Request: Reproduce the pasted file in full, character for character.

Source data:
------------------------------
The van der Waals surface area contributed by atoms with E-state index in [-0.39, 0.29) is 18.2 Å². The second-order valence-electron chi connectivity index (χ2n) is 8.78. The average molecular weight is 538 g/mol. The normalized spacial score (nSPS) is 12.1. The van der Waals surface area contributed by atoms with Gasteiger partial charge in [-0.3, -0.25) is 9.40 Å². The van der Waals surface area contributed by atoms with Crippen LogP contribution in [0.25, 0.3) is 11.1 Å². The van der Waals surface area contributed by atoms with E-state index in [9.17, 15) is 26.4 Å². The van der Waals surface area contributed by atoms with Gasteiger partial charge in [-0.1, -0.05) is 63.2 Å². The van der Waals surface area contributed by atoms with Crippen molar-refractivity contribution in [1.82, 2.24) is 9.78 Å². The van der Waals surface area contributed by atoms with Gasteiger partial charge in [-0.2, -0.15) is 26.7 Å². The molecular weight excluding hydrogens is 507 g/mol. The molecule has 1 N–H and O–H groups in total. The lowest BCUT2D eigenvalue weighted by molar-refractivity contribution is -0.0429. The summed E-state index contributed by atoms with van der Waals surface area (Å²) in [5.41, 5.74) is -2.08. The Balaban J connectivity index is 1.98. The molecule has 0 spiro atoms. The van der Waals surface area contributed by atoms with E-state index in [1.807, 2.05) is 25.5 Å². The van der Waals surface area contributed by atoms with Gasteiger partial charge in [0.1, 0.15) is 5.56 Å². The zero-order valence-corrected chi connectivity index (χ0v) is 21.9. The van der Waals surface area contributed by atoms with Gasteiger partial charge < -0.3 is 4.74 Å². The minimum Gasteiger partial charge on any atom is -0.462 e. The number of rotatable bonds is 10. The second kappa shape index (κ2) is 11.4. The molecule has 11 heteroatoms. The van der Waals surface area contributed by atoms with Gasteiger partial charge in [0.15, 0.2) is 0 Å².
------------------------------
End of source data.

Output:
The van der Waals surface area contributed by atoms with E-state index in [-0.39, 0.29) is 18.2 Å². The second-order valence-electron chi connectivity index (χ2n) is 8.78. The average molecular weight is 538 g/mol. The normalized spacial score (nSPS) is 12.1. The van der Waals surface area contributed by atoms with Gasteiger partial charge in [-0.3, -0.25) is 9.40 Å². The van der Waals surface area contributed by atoms with Crippen LogP contribution in [0.25, 0.3) is 11.1 Å². The van der Waals surface area contributed by atoms with E-state index in [9.17, 15) is 26.4 Å². The van der Waals surface area contributed by atoms with Gasteiger partial charge in [-0.1, -0.05) is 63.2 Å². The van der Waals surface area contributed by atoms with Crippen molar-refractivity contribution in [1.82, 2.24) is 9.78 Å². The van der Waals surface area contributed by atoms with Gasteiger partial charge in [-0.2, -0.15) is 26.7 Å². The molecular weight excluding hydrogens is 507 g/mol. The molecule has 1 N–H and O–H groups in total. The lowest BCUT2D eigenvalue weighted by molar-refractivity contribution is -0.0429. The summed E-state index contributed by atoms with van der Waals surface area (Å²) in [5.41, 5.74) is -2.08. The Balaban J connectivity index is 1.98. The molecule has 0 spiro atoms. The van der Waals surface area contributed by atoms with E-state index in [1.807, 2.05) is 25.5 Å². The van der Waals surface area contributed by atoms with Gasteiger partial charge in [0.1, 0.15) is 5.56 Å². The zero-order valence-corrected chi connectivity index (χ0v) is 21.9. The van der Waals surface area contributed by atoms with Gasteiger partial charge < -0.3 is 4.74 Å². The minimum Gasteiger partial charge on any atom is -0.462 e. The number of rotatable bonds is 10. The second kappa shape index (κ2) is 11.4. The molecule has 11 heteroatoms. The van der Waals surface area contributed by atoms with Gasteiger partial charge in [0.15, 0.2) is 0 Å².